First, the Washington Post reported in October that he “embellished” his background by falsely claiming throughout his political career that his parents fled Cuba after Fidel Castro’s Communist takeover in 1959. The article said Rubio’s parents in fact came from Cuba to Miami in 1956. At first glance, that might not seem like a big deal. And Rubio claimed there was no “functional difference” between the two dates in his heroic family story. “The essence of the story was not the date,” he told the Miami Herald.

Except that it was. Those Cubans who came to the U.S. in 1956 when Cuba, under Fulgencio Batista, was still a close American ally were economic immigrants like the millions of others who have arrived here seeking a better material life. Those who came after the 1959 revolution were political exiles. In the context of the Cuban-American experience, the “functional difference” is huge.

Rubio placed his family among the latter group when he emotionally told their story on the stump and in his campaign literature. This narrative was false, and it raises fundamental questions about his truthfulness.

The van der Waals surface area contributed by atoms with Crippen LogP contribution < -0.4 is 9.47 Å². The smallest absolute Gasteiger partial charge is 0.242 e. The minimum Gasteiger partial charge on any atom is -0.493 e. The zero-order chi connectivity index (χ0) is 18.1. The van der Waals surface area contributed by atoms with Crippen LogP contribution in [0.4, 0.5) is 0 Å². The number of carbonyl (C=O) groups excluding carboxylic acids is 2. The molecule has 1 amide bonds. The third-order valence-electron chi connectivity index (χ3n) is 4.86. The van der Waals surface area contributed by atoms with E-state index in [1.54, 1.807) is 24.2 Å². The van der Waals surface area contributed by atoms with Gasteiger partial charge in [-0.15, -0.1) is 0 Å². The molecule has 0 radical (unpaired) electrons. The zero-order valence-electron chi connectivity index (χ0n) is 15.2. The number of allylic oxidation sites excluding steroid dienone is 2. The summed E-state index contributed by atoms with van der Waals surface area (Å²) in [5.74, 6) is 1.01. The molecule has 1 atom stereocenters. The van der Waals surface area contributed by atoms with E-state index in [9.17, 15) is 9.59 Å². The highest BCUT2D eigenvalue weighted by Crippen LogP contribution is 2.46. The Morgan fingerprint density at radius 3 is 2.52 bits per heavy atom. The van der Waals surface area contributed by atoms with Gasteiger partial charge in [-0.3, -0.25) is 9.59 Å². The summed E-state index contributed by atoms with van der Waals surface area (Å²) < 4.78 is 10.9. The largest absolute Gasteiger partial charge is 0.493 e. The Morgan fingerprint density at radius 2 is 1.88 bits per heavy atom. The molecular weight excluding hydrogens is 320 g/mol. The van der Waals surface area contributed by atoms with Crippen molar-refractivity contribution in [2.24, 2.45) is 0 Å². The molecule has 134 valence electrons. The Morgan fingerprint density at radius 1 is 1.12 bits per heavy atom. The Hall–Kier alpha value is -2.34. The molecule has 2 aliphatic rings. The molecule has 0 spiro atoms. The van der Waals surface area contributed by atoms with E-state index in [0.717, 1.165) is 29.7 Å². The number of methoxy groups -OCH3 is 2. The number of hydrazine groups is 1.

This dog won’t hunt. It seems plausible that Rubio’s family lore was indeed embellished — but by Rubio’s parents, not by Rubio himself. The essence of the story was presumably the worldview Rubio learned at the knee of his parents. Moreover, circular economic migration was relatively common in the era before more aggressive immigration enforcement, i.e., Cubans would settle in the U.S. for a brief period of time before returning home. This context is important. One can easily imagine that Rubio’s parents intended to return home yet where unable to do so, which really does make them “political exiles” in a meaningful sense. The failure to understand this may reflect the fact that those levying the charge are not familiar with the experience of migration from a country that later plunges into chaos. 

Rubio’s friends and supporters in Miami’s Little Havana don’t care about the episode. But Hispanic economic immigrants could react differently if they see him as a pull-up-the-ladder guy. They have long envied and even resented political exiles because exiles are welcomed into the U.S. with open arms and allowed to settle here permanently. To learn that Rubio’s family was actually little different than the millions of immigrants seeking economic opportunity — the same ones that Rubio and other Republicans now say deserve no “amnesty” — might not go down so well.